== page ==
Abortion rights Park ranger Bike mechanic
Park Ranger James Horn takes issue with Tune-Ups for a Cause on Oct. 23

The group of bike mechanics raising funds for abortion rights who were chased off JFK Drive by a city park ranger last month will return soon, with official permission and some money in their pockets. 

After Mission Local placed calls to the Recreation and Parks Department during the Oct. 23 incident in which Ranger James Horn threatened to ticket the mechanics and call police, Chief Park Ranger David Murphy personally intervened and “de-escalated” the situation. 

Bike mechanic Joey Shemuel said Murphy subsequently reached out to him, and the two had a cup of coffee and cordial discussion following the incident. 

Shemuel’s group had been operating without a permit; in October, he told us he’d hit a wall in a months-long quest to obtain the proper permit to operate the charitable service in the park. But, earlier this month, he had a Zoom meeting with three different Recreation and Parks officials and, on that very day, obtained his permit. 

It is, counterintuitively, a busking permit. Its nominal fee is being held in abeyance due to the pandemic. 

In addition to receiving the elusive permit, the mechanics received a $400 grant from the Parks Alliance to buy a table, a bicycle work stand, and signage to advertise their services to passersby.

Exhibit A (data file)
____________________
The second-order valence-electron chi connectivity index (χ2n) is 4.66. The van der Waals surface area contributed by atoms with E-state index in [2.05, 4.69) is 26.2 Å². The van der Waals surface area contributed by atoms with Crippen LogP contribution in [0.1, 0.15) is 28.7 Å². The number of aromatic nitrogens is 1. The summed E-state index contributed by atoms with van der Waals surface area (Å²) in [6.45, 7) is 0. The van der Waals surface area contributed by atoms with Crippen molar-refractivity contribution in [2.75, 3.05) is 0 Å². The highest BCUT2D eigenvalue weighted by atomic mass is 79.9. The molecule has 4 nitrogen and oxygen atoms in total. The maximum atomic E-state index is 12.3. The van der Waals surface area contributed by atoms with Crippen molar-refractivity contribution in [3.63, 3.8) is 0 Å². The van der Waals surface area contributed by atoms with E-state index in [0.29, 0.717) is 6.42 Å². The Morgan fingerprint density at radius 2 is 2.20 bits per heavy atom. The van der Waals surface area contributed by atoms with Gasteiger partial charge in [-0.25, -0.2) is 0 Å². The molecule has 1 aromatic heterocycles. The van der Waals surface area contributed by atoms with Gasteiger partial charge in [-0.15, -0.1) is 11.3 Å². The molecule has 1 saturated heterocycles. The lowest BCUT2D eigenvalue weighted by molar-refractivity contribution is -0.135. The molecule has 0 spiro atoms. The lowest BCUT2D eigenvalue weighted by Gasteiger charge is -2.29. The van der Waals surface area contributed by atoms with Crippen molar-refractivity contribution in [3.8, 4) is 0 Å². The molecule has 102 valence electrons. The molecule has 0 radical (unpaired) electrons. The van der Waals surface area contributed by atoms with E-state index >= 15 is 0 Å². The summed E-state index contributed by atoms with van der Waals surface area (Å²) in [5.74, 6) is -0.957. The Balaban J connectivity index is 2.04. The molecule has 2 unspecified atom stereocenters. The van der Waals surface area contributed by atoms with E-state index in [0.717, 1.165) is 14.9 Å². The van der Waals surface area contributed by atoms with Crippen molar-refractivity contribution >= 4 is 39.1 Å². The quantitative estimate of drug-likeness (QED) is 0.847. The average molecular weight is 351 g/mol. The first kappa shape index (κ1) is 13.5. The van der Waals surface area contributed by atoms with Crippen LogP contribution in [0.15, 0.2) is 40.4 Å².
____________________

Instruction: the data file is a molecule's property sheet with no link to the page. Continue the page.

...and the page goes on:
“Maybe the moral of the story is that people who work in these various agencies do want to make things easy and beneficial for everyone,” said Shemuel. “Sometimes their hands are just kind of tied.” 

Shemuel expects the mechanics to be back on JFK Drive next month, if the weather is fair and he can round up enough mechanics to lend him a hand. 

Anyone interested in their schedule, potentially volunteering services, or donating funds to aid abortion rights should contact them through their Instagram page, @tunups4acause

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Managing Editor/Columnist. Joe was born in San Francisco, raised in the Bay Area, and attended U.C. Berkeley. He never left.

“Your humble narrator” was a writer and columnist for SF Weekly from 2007 to 2015, and a senior editor at San Francisco Magazine from 2015 to 2017. You may also have read his work in the Guardian (U.S. and U.K.); San Francisco Public Press; San Francisco Chronicle; San Francisco Examiner; Dallas Morning News; and elsewhere.

He resides in the Excelsior with his wife and three (!) kids, 4.3 miles from his birthplace and 5,474 from hers.

The Northern California branch of the Society of Professional Journalists named Eskenazi the 2019 Journalist of the Year.

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  1. Me thinks that park ranger would be a lot healthier and happier if he got on a bike himself, instead of driving around in a motor vehicle on the supposedly car-free road.